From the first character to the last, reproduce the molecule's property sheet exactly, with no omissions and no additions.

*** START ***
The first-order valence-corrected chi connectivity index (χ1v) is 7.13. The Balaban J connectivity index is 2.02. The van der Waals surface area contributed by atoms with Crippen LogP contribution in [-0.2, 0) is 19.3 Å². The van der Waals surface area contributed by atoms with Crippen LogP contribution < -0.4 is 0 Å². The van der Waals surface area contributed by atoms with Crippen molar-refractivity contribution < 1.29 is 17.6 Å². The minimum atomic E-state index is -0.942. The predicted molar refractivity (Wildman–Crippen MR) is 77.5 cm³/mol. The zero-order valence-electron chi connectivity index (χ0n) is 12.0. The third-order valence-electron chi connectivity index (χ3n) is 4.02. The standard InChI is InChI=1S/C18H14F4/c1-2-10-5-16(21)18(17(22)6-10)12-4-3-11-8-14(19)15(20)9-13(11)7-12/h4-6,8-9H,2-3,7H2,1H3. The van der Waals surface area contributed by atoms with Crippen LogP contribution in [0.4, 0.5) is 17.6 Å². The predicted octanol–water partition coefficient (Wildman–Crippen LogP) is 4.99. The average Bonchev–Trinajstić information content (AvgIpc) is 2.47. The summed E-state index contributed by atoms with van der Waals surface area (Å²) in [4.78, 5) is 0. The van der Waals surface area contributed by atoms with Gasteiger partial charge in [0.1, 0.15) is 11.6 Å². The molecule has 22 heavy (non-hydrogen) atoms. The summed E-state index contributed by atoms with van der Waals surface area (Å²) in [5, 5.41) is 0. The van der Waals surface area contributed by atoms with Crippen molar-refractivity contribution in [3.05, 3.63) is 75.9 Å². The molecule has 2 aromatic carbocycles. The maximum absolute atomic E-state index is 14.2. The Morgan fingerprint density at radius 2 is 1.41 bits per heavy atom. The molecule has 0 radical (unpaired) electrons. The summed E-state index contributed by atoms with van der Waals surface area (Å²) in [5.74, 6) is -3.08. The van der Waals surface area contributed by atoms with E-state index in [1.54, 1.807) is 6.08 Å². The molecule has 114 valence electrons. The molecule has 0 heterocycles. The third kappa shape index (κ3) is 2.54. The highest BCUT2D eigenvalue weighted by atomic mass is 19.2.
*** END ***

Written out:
The first-order valence-corrected chi connectivity index (χ1v) is 7.13. The Balaban J connectivity index is 2.02. The van der Waals surface area contributed by atoms with Crippen LogP contribution in [-0.2, 0) is 19.3 Å². The van der Waals surface area contributed by atoms with Crippen LogP contribution < -0.4 is 0 Å². The van der Waals surface area contributed by atoms with Crippen molar-refractivity contribution < 1.29 is 17.6 Å². The minimum atomic E-state index is -0.942. The predicted molar refractivity (Wildman–Crippen MR) is 77.5 cm³/mol. The zero-order valence-electron chi connectivity index (χ0n) is 12.0. The third-order valence-electron chi connectivity index (χ3n) is 4.02. The standard InChI is InChI=1S/C18H14F4/c1-2-10-5-16(21)18(17(22)6-10)12-4-3-11-8-14(19)15(20)9-13(11)7-12/h4-6,8-9H,2-3,7H2,1H3. The van der Waals surface area contributed by atoms with Crippen LogP contribution in [0.4, 0.5) is 17.6 Å². The predicted octanol–water partition coefficient (Wildman–Crippen LogP) is 4.99. The average Bonchev–Trinajstić information content (AvgIpc) is 2.47. The summed E-state index contributed by atoms with van der Waals surface area (Å²) in [4.78, 5) is 0. The van der Waals surface area contributed by atoms with Gasteiger partial charge in [0.1, 0.15) is 11.6 Å². The molecule has 22 heavy (non-hydrogen) atoms. The summed E-state index contributed by atoms with van der Waals surface area (Å²) in [5, 5.41) is 0. The van der Waals surface area contributed by atoms with Crippen molar-refractivity contribution in [3.05, 3.63) is 75.9 Å². The molecule has 2 aromatic carbocycles. The maximum absolute atomic E-state index is 14.2. The Morgan fingerprint density at radius 2 is 1.41 bits per heavy atom. The molecule has 0 radical (unpaired) electrons. The summed E-state index contributed by atoms with van der Waals surface area (Å²) in [5.74, 6) is -3.08. The van der Waals surface area contributed by atoms with E-state index in [1.54, 1.807) is 6.08 Å². The molecule has 114 valence electrons. The molecule has 0 heterocycles. The third kappa shape index (κ3) is 2.54. The highest BCUT2D eigenvalue weighted by atomic mass is 19.2.